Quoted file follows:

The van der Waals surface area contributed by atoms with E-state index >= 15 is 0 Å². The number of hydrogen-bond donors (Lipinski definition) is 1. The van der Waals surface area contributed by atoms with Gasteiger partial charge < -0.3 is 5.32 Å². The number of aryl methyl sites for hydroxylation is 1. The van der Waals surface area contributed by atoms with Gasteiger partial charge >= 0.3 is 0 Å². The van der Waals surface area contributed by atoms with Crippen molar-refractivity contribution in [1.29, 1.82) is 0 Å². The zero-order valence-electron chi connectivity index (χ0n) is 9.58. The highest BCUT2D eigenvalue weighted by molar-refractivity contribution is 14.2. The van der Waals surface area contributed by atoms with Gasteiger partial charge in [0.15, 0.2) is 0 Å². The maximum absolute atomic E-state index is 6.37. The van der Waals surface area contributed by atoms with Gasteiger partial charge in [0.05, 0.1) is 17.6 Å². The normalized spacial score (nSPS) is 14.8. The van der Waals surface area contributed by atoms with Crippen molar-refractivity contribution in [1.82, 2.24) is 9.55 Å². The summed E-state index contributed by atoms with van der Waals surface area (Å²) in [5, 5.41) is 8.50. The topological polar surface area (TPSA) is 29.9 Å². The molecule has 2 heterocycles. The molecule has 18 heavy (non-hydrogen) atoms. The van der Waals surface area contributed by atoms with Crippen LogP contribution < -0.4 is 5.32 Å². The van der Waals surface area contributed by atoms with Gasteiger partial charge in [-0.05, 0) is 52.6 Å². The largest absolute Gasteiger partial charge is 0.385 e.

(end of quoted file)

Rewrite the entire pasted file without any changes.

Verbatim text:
The van der Waals surface area contributed by atoms with E-state index >= 15 is 0 Å². The number of hydrogen-bond donors (Lipinski definition) is 1. The van der Waals surface area contributed by atoms with Gasteiger partial charge < -0.3 is 5.32 Å². The number of aryl methyl sites for hydroxylation is 1. The van der Waals surface area contributed by atoms with Gasteiger partial charge >= 0.3 is 0 Å². The van der Waals surface area contributed by atoms with Crippen molar-refractivity contribution in [1.29, 1.82) is 0 Å². The zero-order valence-electron chi connectivity index (χ0n) is 9.58. The highest BCUT2D eigenvalue weighted by molar-refractivity contribution is 14.2. The van der Waals surface area contributed by atoms with Gasteiger partial charge in [0.15, 0.2) is 0 Å². The maximum absolute atomic E-state index is 6.37. The van der Waals surface area contributed by atoms with Gasteiger partial charge in [0.05, 0.1) is 17.6 Å². The normalized spacial score (nSPS) is 14.8. The van der Waals surface area contributed by atoms with Crippen molar-refractivity contribution in [1.82, 2.24) is 9.55 Å². The summed E-state index contributed by atoms with van der Waals surface area (Å²) in [5, 5.41) is 8.50. The topological polar surface area (TPSA) is 29.9 Å². The molecule has 2 heterocycles. The molecule has 18 heavy (non-hydrogen) atoms. The van der Waals surface area contributed by atoms with Crippen LogP contribution < -0.4 is 5.32 Å². The van der Waals surface area contributed by atoms with Gasteiger partial charge in [-0.05, 0) is 52.6 Å². The largest absolute Gasteiger partial charge is 0.385 e.